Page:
AUTOGRAPH (cirrOs and ypcickccv), that which is written with a person's own hand, an original manuscript as opposed to an apograph or copy, is used to designate either a whole document (e.g., a letter) or a signature only. The latter is perhaps the more common use of the term. The interest attaching to the possession of autographs of distinguished men, which has created a new branch of industry, is partly historical, partly psychological. The signatures or original manuscripts are interesting and valuable elements in the representation of the life of any individual ; and it has been thought that from the autograph some conclusions might be drawn as to the mental characteristics of the writer. It is doubtless true that temperament will in some degree affect handwriting, but the conditions to be taken into account are so numerous and variable that the attempt to infer the one front the other seems practically hopeless. Poe, in his ingenious "Chapter on Autography" (Works, Ed. Ingram, vol. iv.), speaks very strongly on this subject. He thinks that none but the unreflecting can deny " that a strong analogy does gen erally a nd naturally exist between every in an's chirography and character," and to support his statement compares the signatures and mental characteristics of a large number of contemporary American writers. In many cases, however, he is obliged to confess that no inference whatever can be drawn, in some others the analogy is extremely forced, and in others, again, the knowledge of the writer's character has evidently furnished the key for the interpretation of the handwriting. The value placed by an amateur on any autograph will, of course, vary with the celebrity of its author and the scarcity of genuine specimens. The taste for collecting autographs is not confined to modern times ; many large collections, e.g., those of Lomenie de Brienne, of Lacroix du Maine, and others, were formed in the 16th century, and during the same period we know that albums used to be carried about for the purpose of obtaining the signatures of famous personages. One of these albums preserved in the British Museum is of date 1578. There are at present many valuable public and private collections, while state papers and archives, of course, contain a rich harvest of royal and noble signatures. Facsimiles of original manuscripts appear first to have been printed in Forbes's Full View of the Public Transactions in the Reign of Queen Elizabeth, 1740-41 ; and soon after, several were given in Fenn's Original Letters front the Archives of the Paston Family, 1787.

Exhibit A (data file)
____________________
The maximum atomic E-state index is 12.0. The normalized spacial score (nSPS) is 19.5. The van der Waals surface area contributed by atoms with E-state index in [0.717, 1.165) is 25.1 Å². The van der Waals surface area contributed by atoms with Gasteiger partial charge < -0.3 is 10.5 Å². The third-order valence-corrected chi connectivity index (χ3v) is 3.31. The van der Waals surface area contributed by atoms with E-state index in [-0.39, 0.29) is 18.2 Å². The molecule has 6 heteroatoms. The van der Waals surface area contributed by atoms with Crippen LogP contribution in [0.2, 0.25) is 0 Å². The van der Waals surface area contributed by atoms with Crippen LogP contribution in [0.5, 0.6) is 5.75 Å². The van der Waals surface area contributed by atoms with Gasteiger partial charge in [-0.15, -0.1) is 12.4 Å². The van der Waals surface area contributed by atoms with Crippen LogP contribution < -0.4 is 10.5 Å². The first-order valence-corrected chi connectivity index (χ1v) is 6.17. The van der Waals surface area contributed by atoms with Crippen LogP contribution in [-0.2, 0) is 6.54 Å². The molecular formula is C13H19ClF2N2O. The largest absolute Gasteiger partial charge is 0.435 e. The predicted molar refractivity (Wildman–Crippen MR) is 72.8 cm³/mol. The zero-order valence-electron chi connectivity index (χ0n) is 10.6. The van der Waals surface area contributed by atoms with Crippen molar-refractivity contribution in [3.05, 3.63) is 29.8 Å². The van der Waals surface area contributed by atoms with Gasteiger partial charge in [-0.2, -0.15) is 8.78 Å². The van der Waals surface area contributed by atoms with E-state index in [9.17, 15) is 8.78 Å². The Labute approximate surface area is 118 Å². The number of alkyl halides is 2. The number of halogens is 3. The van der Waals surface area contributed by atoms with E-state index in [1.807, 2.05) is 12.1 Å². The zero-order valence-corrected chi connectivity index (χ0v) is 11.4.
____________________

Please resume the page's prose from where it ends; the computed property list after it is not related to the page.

The following are, perhaps, the most useful works on the subject : - J. G. Nichol's Autographs of Royal, noble, Learned, and Remarkable Personages conspicuous in English History, from the Reign of Richard II. to that of Charles II., Lond. 1829; Autographic Mirror, 1864, sqq. ; Netberclift, Handbook of Autographs; Phillips and Netherclift, Autographic Album ; Simms, Autographic Souvenir; Netherclift and Siuuns, Autographic Miscellany; Isographic des Homraes CeUbres, 4 vols. 1829-43; Iconographic des Contemporains,